When “Alleluia! Give the Glory” and Mass of Glory were released in 1992, Bob Hurd and I had no idea how these works would be received. Bob made his name composing heartfelt liturgical ballads that really caught on in the 1980s with their deeply scriptural lyrics and compelling blend of choral and folk sensibilities. I had a collection of folk-rock songs that was released by FEL Publications in 1978 during that company’s decline, so my music was never really promoted or exposed.
The Alleluia! Give the Glory album featured gospel-style music by Bob Hurd and Ken Canedo, a white dude and a Filipino. Say what??
That collection was released right at the beginning of my “prodigal” years, so I never really knew (or cared) how it was doing nationally. It was only after I had my conversion experience and returned to the Church (see Fly Like a Bird) that I began to realize how Mass of Glory was catching on.
In the mid-1990s, I started going to the conventions of the National Association of Pastoral Musicians (NPM). My first convention was in 1996 (I think) in Cincinnati. Bob prepared me by letting me know that our Mass setting had become very popular. But I was totally surprised by the following comment when people at the convention saw my nametag and shook my hand:
“I always thought you were Black!”
I consider it the highest compliment as a liturgical composer that people think I am African-American. I have always loved gospel music and am grateful that I seem to be able to compose in that genre. But I am Filipino-American. Where does this facility come from?
I have a couple of ideas. First, I grew up in a housing project in Los Angeles in the 1960s. Most of my friends and classmates were African-American. Motown music was blaring out of every apartment, and I couldn’t help but to absorb the stylings of Smokey Robinson, the Supremes and the Temptations as their awesome songs filtered through the thin walls. I remember one children’s Christmas party in the projects where a gospel choir sang in the community center. They left a deep impression on me.
The 1960s was also the heyday of the Folk Mass and one of the biggest liturgical composers of the decade was Father Clarence Rivers, the pioneering Black priest-musician from Cincinnati who made a breakthrough by composing Catholic songs in the style of African-American spirituals. I loved his songs: “God Is Love;” “Glory to God, Glory;” Mass for the Brotherhood of Man. I listened to his records and learned from them. And then I had the privilege of meeting him in 1971 at a concert at Mount St. Mary’s Doheny campus in Los Angeles!
Father Rivers was so gracious to me when I went up to him backstage after the concert. I told him I was an aspiring liturgical musician, and he gave me advice that changed my life: “Ken, love the Mass with all your heart! And study music with all your heart!”
Father Rivers had an awesome gospel choir and jazz ensemble at his concert. I was thrilled to hear Father Clarence sing his songs in his beautiful and uplifting voice. But his piano player also caught my ear. I was a college freshman and this was my very first exposure to live jazz. I sat near the front and could see the pianist’s every move: His blues notes! His chord comping! His improvisation! My life would never be the same.
As I grew up as a composer, I would experiment with various styles and genres, mostly folk and rock. I would sometimes try writing a song in gospel style but would always dismiss my early attempts. I wasn't ready yet.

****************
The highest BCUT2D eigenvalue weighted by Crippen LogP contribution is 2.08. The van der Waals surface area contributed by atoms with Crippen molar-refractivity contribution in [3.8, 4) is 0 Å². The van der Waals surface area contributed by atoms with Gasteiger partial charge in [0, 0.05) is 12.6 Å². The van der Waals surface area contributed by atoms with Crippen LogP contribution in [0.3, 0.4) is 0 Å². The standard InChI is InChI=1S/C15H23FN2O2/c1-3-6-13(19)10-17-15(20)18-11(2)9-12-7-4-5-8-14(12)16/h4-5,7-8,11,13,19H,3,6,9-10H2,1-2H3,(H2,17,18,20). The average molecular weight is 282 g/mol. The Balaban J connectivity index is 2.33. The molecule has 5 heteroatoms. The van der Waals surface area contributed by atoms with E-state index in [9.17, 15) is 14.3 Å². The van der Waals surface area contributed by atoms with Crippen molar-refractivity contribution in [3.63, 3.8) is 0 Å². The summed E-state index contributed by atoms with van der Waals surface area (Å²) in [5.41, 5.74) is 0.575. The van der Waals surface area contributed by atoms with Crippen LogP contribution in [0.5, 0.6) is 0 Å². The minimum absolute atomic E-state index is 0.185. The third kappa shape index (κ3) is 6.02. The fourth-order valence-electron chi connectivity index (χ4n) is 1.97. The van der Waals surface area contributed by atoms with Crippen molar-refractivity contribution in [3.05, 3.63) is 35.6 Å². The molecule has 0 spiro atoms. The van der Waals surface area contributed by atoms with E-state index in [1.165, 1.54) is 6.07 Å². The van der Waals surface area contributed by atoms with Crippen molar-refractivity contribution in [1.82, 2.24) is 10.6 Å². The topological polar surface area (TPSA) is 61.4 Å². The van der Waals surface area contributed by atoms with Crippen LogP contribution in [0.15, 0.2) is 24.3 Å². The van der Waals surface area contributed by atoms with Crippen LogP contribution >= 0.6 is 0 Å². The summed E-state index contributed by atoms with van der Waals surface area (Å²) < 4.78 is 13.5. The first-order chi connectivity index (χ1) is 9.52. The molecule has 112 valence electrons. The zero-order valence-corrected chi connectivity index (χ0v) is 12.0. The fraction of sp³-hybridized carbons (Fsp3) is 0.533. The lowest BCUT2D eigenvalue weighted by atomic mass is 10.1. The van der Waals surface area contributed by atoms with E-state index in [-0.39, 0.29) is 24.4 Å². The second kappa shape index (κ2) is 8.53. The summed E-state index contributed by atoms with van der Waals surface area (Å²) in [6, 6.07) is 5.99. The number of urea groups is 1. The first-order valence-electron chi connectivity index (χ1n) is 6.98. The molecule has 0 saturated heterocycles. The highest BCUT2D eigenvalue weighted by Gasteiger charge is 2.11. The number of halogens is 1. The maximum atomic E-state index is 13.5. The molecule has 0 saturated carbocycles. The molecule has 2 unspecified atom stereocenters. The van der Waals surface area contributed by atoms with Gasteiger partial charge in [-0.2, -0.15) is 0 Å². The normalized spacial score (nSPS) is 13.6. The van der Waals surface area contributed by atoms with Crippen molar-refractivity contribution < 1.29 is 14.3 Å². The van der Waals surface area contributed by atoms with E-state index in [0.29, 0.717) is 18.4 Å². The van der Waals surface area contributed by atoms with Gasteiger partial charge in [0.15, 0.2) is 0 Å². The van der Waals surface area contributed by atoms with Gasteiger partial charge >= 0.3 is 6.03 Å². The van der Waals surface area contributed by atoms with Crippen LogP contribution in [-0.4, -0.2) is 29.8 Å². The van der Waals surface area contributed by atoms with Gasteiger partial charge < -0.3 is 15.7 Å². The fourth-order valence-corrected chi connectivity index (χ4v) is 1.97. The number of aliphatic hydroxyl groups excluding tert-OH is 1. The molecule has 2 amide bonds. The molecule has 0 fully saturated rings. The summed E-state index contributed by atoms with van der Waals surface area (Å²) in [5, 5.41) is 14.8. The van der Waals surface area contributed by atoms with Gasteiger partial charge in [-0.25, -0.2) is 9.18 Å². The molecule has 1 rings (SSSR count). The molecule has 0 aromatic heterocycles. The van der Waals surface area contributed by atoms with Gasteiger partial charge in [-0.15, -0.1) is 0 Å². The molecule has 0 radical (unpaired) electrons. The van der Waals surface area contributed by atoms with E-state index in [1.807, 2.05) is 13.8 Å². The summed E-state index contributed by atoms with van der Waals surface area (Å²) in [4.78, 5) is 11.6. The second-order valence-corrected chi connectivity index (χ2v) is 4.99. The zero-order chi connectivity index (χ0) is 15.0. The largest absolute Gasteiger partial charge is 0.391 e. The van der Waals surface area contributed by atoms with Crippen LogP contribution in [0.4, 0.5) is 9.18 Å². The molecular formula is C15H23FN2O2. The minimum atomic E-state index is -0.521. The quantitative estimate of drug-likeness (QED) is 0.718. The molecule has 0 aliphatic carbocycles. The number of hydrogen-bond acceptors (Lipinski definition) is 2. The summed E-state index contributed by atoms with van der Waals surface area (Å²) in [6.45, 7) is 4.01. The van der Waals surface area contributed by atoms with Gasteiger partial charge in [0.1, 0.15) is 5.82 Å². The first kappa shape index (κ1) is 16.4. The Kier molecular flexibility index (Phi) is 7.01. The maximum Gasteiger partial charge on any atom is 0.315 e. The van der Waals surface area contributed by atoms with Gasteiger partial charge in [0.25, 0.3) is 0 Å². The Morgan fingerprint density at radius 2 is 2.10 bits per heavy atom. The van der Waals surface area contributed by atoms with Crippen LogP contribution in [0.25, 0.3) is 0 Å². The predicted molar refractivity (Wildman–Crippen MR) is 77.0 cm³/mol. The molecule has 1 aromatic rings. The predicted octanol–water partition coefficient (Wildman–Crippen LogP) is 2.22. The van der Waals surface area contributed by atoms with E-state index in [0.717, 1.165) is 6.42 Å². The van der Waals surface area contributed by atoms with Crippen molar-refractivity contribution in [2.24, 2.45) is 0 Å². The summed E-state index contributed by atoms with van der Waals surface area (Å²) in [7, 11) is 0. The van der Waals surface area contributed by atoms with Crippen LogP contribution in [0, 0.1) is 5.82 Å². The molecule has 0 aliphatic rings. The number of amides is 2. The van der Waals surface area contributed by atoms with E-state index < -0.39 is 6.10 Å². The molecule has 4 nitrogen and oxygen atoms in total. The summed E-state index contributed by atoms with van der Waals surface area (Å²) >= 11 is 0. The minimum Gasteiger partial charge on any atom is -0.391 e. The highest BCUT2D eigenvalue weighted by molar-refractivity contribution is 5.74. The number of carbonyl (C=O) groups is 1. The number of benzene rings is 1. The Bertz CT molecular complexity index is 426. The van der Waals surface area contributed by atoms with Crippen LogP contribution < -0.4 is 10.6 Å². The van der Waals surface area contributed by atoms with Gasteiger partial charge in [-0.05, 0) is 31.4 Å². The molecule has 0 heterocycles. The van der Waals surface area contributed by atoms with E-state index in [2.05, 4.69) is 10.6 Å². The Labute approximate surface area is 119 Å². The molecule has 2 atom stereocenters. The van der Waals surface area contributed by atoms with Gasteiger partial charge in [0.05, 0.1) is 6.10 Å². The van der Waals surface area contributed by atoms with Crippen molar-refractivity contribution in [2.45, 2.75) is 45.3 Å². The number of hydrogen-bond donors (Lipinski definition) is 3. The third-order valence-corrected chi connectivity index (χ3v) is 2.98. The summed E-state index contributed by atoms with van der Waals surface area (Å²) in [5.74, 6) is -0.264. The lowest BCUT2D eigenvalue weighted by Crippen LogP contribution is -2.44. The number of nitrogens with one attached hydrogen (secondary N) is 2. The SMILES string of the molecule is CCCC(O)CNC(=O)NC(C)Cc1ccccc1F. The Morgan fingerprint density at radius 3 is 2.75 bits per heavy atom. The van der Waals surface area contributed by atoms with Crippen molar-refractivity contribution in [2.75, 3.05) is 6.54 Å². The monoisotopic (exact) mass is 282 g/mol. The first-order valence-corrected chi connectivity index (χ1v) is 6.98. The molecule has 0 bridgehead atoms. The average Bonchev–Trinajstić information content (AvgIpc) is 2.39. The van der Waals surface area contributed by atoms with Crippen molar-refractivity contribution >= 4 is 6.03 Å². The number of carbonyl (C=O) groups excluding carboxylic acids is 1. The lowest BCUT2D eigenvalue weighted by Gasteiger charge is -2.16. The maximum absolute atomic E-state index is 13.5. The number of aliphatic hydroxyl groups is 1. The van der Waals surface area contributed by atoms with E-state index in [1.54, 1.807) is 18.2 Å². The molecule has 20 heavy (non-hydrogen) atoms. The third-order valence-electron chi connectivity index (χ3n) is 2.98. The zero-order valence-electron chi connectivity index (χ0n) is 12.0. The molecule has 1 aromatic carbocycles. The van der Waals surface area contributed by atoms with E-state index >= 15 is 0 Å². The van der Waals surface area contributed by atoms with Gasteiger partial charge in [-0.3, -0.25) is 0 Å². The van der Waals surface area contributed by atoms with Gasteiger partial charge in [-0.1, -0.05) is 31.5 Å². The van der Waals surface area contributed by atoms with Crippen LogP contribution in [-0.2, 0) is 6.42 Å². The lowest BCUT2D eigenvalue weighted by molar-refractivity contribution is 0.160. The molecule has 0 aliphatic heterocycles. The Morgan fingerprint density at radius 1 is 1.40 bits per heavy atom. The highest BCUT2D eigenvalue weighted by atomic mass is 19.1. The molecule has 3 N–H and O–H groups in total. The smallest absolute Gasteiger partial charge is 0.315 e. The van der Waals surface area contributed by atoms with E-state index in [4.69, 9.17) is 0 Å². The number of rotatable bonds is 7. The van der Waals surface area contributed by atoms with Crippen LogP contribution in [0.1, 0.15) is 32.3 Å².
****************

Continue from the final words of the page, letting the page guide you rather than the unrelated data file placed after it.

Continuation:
Then came Alleluia! Give the Glory and Mass of Glory. Since then I have composed more songs in gospel style, most notably Love Never Fails, “God’s Love Is Everlasting,” and “Lord, Send Out Your Spirit.”
“Lord, Send Out” was born out of a need in my parish for a compelling setting of the prescribed Responsorial Psalm for Pentecost. I composed the song in 2005 when I first arrived at Holy Trinity Parish in Beaverton, Oregon.
Psalm 104 is a powerful psalm. It has to follow the dynamic First Reading from the Acts of the Apostles, when the Holy Spirit came upon the apostles as Jesus promised and empowered them to overcome their fears and preach the Good News. They eventually changed the world!
This exciting reading needs an equally exciting Responsorial Psalm. I studied and prayed the text as I noodled on my piano. I suddenly hit the classic I-IV-V chord pattern in the Key of F and realized that I could set this text to a Baptist hymn motif. The song practically wrote itself after that.
There were three components to making this song successful. First, the verse needed to be interpreted by a singer who would be able to come out of himself/herself with the best possible vocal interpretation. Secondly, a choir would need to support that singer with “oohs” and “aahs,” and harmonies that would make the song soar. Lastly, the piano part needed to be simple, pronounced, and utterly gospel. I am happy to say that at Holy Trinity Parish, we fulfilled all three components!
I just played this song again for Pentecost liturgy and found myself totally absorbed in the performance/prayer. The simple chords make it easy to comp and improvise, and our cantors and choirs truly rose to the occasion. Happy birthday, Church!
We recorded the song for my 2009 Doxology album and were blessed to have as our soloist Dorcas Smith, a terrific Portland gospel singer. Her soulful performance far exceeded my expectations! Thank you, Dorcas!
They say a composer brings to his music all the elements that shaped him. I am grateful for the myriad paths that brought me to this song: growing up poor in the projects; Motown; Father Clarence Rivers; jazz and gospel; the sacred liturgy; the Holy Spirit.
Lord, send out your Spirit, and renew the face of the earth!
Listen to the song on spiritandsong.com.
Get the song on iTunes.